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Social Dynamics of Adolescent Fertility in Sub-Saharan Africa may be drawn out over months or even years. This processual nature of marriage creates immense difficulties for identifying a marriage and dating its inception and for establishing convincing causal connections between marriage and fertility. For most young women, sexual relations become more frequent after marriage begins, so that pregnancy becomes more likely. Yet if marriage is a process, pregnancy and childbirth may be formative events in creating a marriage: They may help legitimize a developing conjugal relationship. Hence, does an adolescent become pregnant because she is married, or is her marriage consolidated by her pregnancy? Second, not only is it unclear when a marriage begins, but also marriage can take many different forms, even within the same ethnic group. Partners and their families may contract a marriage within "customary" procedures, the church, Islamic law, civil statutory codes, or more than one of these. Furthermore, although formal polygyny appears to be diminishing in many urban areas, it is thriving in de facto forms, some of them new (Dinan, 1983; Mann, 1985; Karanja, 1987). A man who is technically monogamous may have "outside" wives, with whom he has informal unions. Which type of union is regarded as legitimate, and thus whether a woman is considered married, can vary with the context. Taken together, these complications make it difficult to draw reliable inferences about the association between marital status and fertility. What they do suggest is that increases in premarital sexual experience and childbearing in such contexts stem not so much from changes in actual rates of childbearing, or even from increases in sexual experience during the adolescent years; rather, they stem from the possibility that young women in certain kinds of unions or stages in the conjugal process are now less inclined to claim that they are married. The consequences are no less real, however. THE DATA: DEFINITIONS AND DEFICIENCIES Although demographic patterns in Africa are drawing increasing attention, the task of investigating their causes and consequences has been hampered by problems of data. Time-series data are extremely thin in Africa, so that assessing change over long spans of time is quite difficult. For the demographic past in areas such as Europe and Japan, the extraordinarily rich quantitative and cultural record has allowed hypotheses to be tested far more systematically than has been possible for the African historical experience. The situation has been improving rapidly, however. Nationally representative data on marriage and childbearing patterns in sub-Saharan Africa in the past two decades have come largely from the World Fertility Surveys (WFS) and their successors, the Demographic and Health Surveys (DHS). Together with national censuses, these surveys provide the most compre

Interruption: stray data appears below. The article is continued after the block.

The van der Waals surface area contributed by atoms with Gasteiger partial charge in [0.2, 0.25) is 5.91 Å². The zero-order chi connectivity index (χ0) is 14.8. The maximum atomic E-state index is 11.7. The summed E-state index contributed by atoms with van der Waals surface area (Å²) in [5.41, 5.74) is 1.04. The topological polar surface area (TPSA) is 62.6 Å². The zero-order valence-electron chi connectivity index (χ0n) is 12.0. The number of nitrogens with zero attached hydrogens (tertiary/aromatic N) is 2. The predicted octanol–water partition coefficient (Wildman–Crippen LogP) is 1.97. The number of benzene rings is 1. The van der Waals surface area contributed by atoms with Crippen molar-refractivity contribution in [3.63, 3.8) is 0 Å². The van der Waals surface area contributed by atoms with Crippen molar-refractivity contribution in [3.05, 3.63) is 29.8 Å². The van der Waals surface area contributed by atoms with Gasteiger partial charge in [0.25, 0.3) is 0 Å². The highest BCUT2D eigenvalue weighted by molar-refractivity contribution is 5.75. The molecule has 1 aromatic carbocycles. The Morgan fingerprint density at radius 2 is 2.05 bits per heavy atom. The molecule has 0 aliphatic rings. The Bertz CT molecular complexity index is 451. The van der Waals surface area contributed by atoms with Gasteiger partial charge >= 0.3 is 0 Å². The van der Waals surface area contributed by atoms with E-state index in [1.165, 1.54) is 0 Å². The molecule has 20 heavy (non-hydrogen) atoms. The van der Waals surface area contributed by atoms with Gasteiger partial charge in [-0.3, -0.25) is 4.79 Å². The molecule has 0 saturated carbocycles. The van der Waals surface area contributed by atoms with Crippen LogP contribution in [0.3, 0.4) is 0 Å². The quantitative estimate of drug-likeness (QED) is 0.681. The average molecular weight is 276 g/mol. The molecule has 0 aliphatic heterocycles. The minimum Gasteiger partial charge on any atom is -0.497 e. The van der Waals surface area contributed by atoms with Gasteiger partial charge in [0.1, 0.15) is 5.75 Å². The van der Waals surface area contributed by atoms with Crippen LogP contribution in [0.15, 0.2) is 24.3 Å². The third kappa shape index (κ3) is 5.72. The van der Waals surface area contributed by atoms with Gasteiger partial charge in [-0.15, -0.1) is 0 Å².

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Social Dynamics of Adolescent Fertility in Sub-Saharan Africa hensive cross-sectional demographic data on adolescent fertility in sub-Saharan Africa. At the time we write, we have in hand data from the DHS obtained between 1986 and 1990 from random household samples of women aged 15–49 for 11 sub-Saharan African countries: Botswana, Burundi, Ghana, Kenya, Liberia, Mali, Nigeria, Senegal, Togo, Uganda, and Zimbabwe. Four of these countries also participated in the WFS. The sparsity of data on our specific topic poses one problem. Much of the material we use is gleaned from studies that did not focus on adolescents. The current round of DHS focuses on women of 15 to 49 years. Obviously, surveys must draw a line somewhere. But these lines omit a crucial slice of the group in whom we are interested: girls under age 15, many of whom, in some countries, are already married and have begun bearing children. Conversely, by viewing individuals 15 and older as mature "women," these surveys often fail to elicit information that is basic to adolescents' concerns—for example, whether they are still in school. Besides lacking focused information on adolescents, we also face some gaps in knowledge about differences within specific populations in Africa. Such gaps develop because reliable data on almost any topic that has been critical to the interpretation of the demographic transition in Europe are historically shallow for Africa; they develop also because not all current national studies cover the key variables in the same way. Large-scale population data sets are not usually set up to support the kinds of points that small-scale ethnographic studies make best. In the DHS, ethnicity, religion, occupation, social class, and property endowment are covered in some studies and not others. The same is true for data from the International Labour Office (ILO), upon which we draw. Because we use economic data on large populations, mainly up to 1980, and because the data on economic well-being are thin, we do not address poverty and destitution systematically. It is extremely difficult to find reliable economic or demographic information about refugee camps, homeland/reserve situations, guerilla camps, and urban streets, all of which obviously contain many youth. The DHS, as valuable as it is, has other limitations. Concerning marriage, for example, some countries omitted questions about cohabitation or consensual union, whereas others included a separate category for them (van de Walle, 1993). Because the DHS is forced to categorize many of the phases of the marriage process into discrete units ("never married," "married," and so on), it loses much of the richness and diversity of the African marriage process. Another problem area in the DHS is education. In some countries, it is apparently assumed that women 15 and over are no longer in school; hence, there is no question in the DHS on whether young women are still enrolled, although clearly many are nowadays. Moreover, because the DHS was based on household samples, it likely missed women who